Feeds:
Posts
Comments

Posts Tagged ‘waitsfield’

Gaelic McTigue, at All Things Bright and Beautiful in Waitsfield, Vermont, fills orders from around the world to create painted wooden ornaments. Here she is in her shop. Below is a bear ornament that she signed for two of our grandkids. (We got a Swedish elf ornament for our Swedish-American grandson’s tree.)

I’ve included a couple other seasonal photos: the Hampton Falls, New Hampshire, tree at Macy’s, the brass band starting to warm up at the craft market.

For a nice Advent carol, check out composer Jeff Fuhrer’s “What Are We Waiting For?” on http://www.soundcloud.com. I tried to upload the MP3 he sent but couldn’t figure out how. Catchy tune.

Gaelic-McTigue-Waitsfield-VT

All-Things-Bright-bear

Macys-tree-Downtown-Crossing

trumpet-warms-up

Read Full Post »

Photo: http://www.knollfarm.org/
Knoll Farm’s Icelandic sheep.

We stayed in a perfect little ski house — fitted up with everything you could imagine needing on a weekend, including toys for the grandkids. Our son and daughter-in-law rented it through Vacation Rental by Owner.

The drive up the steep road featured gorgeous mountain and farm views.

One farm had a sign out that sent us straight to our laptops once we got settled: “Knoll Farm, Center for Whole Communities.”

According to the Whole Communities site, “The Center for Whole Communities (CWC) fosters inclusive communities that are strongly rooted in place and where all people – regardless of income, race, or background – have access to and a healthy relationship with the natural world. …

“Through our programs and ongoing support we network more than 1,200 leaders working in 500 organizations and communities in 47 states.” More.

One of the center’s videos, below, explains the process community members in Waitsfield, Vermont, went through to reconnect “with the sun and the land” by getting off the grid and using only renewable energy sources.

A separate, related site describes the farm products: “We still have some gorgeous purebred Icelandic 2013 ewe and ram lambs, as well as mature ewes and rams for sale. Check out our Icelandic Breedstock pages for more information.

“Order whole and half shares of lamb for the holidays and winter supply anytime until November 4th. After that we will be selling cuts here at the farm and farmer’s markets.  Read more.

“Our farmstand has our grass-fed lamb and frozen organic blueberries in stock through the winter, or until we sell out. New hours: Open 8 am-6 pm every Saturday and Sunday. We also have our home-made blueberry jam, as well as free-range eggs, blankets and sheepskins.

“New Product: Heirloom quality pure wool blankets woven from our own Icelandic fleeces. Learn how to custom order your own Knoll Farm blanket.”

More here.

Read Full Post »

Two incredibly photogenic states.

We got a special kick out of the sheep and chickens of my husband’s cousin, a dentist. He and his wife really know how to get the most out of the rural life.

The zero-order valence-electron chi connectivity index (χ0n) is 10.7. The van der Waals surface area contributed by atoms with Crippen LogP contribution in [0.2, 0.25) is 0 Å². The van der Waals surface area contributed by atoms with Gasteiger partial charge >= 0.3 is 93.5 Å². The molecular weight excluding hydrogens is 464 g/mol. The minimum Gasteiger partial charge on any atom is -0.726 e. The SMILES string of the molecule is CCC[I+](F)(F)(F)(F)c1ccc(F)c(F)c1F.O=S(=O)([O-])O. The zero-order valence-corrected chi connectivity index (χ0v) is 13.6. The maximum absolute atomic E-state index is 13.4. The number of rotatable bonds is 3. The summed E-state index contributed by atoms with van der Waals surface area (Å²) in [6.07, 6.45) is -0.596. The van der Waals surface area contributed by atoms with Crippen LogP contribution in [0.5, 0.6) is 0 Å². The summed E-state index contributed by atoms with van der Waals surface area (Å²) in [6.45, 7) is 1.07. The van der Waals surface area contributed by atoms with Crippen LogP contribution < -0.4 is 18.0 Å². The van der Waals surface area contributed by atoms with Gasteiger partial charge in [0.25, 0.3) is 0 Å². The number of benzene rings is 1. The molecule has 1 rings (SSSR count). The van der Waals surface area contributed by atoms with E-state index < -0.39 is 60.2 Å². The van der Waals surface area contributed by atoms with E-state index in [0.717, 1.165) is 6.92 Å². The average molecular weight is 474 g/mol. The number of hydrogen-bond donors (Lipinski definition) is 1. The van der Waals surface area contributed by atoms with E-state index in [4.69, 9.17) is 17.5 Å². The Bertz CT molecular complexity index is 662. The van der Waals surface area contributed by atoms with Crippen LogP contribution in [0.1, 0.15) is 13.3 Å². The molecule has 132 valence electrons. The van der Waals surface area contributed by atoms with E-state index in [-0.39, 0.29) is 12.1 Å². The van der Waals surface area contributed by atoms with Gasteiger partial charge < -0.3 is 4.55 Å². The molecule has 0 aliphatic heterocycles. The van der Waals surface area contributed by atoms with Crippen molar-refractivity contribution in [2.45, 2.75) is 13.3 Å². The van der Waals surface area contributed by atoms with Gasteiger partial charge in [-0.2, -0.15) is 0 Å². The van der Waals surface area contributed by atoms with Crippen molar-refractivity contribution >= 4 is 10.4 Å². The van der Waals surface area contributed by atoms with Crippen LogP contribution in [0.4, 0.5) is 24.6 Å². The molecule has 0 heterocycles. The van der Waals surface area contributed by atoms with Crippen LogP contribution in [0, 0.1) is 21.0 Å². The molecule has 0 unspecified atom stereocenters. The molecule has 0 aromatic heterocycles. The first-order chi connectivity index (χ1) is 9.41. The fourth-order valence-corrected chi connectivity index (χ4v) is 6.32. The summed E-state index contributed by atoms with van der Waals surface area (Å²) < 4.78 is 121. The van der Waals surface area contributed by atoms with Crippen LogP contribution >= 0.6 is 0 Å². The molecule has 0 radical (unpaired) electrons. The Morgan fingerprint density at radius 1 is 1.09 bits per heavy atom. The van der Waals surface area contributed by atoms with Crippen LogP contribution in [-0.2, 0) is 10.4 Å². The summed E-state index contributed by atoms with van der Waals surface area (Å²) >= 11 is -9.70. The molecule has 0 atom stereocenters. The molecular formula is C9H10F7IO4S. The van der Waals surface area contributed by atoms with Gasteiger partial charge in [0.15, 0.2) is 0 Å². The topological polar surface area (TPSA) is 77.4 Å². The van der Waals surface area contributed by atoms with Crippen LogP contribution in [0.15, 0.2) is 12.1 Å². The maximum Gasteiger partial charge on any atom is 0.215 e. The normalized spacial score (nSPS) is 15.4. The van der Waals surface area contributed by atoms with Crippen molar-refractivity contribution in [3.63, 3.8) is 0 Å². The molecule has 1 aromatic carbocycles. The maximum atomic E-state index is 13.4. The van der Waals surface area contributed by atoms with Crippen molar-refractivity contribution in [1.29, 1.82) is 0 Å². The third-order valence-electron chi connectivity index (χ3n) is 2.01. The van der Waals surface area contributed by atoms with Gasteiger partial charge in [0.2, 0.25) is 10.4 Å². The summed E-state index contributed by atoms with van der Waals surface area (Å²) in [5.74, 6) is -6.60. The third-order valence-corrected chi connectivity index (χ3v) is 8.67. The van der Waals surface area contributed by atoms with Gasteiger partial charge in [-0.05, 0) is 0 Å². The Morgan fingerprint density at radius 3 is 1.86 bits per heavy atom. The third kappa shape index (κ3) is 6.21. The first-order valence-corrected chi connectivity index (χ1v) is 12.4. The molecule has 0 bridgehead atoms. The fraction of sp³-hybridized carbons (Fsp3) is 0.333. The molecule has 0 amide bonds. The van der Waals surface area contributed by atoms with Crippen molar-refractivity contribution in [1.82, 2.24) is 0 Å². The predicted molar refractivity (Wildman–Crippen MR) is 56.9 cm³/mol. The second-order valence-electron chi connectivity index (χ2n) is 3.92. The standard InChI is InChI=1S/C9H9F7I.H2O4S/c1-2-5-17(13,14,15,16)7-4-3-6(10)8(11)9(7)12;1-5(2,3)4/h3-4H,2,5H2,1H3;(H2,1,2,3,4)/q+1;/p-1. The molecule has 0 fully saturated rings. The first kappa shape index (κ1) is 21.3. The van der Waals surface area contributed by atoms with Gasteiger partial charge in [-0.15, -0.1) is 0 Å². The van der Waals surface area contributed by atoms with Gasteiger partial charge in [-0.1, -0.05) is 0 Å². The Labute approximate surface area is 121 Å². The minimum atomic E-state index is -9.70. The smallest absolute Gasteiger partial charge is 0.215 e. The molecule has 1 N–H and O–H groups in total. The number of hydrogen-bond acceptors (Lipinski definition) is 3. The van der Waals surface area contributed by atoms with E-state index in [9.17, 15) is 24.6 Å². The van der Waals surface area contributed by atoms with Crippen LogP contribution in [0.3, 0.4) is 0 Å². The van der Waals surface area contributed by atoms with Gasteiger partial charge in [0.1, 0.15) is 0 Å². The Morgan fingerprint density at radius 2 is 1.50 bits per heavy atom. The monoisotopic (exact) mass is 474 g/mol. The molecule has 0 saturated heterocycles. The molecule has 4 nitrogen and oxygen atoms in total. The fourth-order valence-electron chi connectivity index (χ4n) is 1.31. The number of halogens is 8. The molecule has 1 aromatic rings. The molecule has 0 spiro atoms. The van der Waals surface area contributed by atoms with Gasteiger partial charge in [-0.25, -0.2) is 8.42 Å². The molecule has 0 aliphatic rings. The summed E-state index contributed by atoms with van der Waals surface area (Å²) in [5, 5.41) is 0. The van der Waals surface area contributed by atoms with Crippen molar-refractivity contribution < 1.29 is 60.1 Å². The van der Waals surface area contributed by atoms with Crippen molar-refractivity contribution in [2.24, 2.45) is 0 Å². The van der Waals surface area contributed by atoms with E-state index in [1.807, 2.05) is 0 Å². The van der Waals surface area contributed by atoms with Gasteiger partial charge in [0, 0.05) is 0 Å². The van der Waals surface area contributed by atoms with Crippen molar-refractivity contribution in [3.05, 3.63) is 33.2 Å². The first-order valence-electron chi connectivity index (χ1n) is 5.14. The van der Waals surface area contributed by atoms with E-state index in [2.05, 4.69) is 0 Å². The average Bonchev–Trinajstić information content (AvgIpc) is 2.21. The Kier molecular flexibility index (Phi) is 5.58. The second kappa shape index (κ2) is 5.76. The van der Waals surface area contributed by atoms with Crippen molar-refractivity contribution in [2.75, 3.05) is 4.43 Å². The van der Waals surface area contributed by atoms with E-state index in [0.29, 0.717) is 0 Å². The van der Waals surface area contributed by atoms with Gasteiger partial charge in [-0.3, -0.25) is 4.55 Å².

waitsfield-vt-Post-office

covered-bridge

vermont-river

nh-sheep

calf-nursing

artisan-and-ornaments

green-mt-coffee-roasters

peace-love-cows

waitsfield-coffee-shop

Read Full Post »

Photograph: http://americanflatbread.com/lareau-farm. Lareau Farm is home to American Flatbread in Waitsfield, Vermont.

@@@

A few of my readers will see “Waitsfield, Vermont” and think “skiing.” That’s because they were skiing there a couple weeks ago.

But this post is about the man who launched American Flatbread in Waitsfield in 1985, franchising his restaurant concept in other states and using his business success as a platform to advocate for the environment and other causes.

“In the fall of 1979,” writes Mike Ives for the Christian Science Monitor, “George Schenk stuffed all his worldly possessions into his pickup truck and moved from upstate New York to central Vermont. After settling in the sleepy ski town of Waitsfield, he began working as a dishwasher, freelance photographer, and live-in baby sitter.

“He also apprenticed at local restaurants and learned from chefs who were cooking in ways that emphasized local and regional ingredients. By 1985, Mr. Schenk was selling his own ‘flatbread,’ a variation on the brick oven-style pizza he’d eaten as a teenager, topped with Vermont produce.

“Serving nutritious food, he realized, was a good way to promote the kind of community values he’d absorbed in his Connecticut childhood and the ecological principles he’d embraced in his previous careers as a farmer and forester. …

” ‘I felt as though the environmental dimension of food needed a voice,’ Schenk recalls.

“Today, American Flatbread operates three popular Vermont locations, exports frozen pizzas nationwide, and is franchising its restaurant concept in other states.

“But profit isn’t Schenk’s only priority: For more than two decades he has donated thousands of his flatbreads to the poor and sick. He’s also held an average of eight benefit bakes each year to raise money for those in need.”

Although his political views and “civil disobedience” actions have often raised hackles, the people who know him best defend him.

“They insist his commitment to his employees and community is sincere and unwavering,” writes Ives. ” ‘I don’t always agree with George, but I always appreciate him,’ says Amy Shollenberger, former executive director of Rural Vermont, a nonprofit farm advocacy group. ‘He loves everybody, wears his heart on his sleeve — and walks his talk.’ ”

Read more.

Brian Mohr/EmberPhoto
George Schenk founded American Flatbread pizza as a way to showcase local produce and advocate for both community and global causes.

Read Full Post »

%d bloggers like this: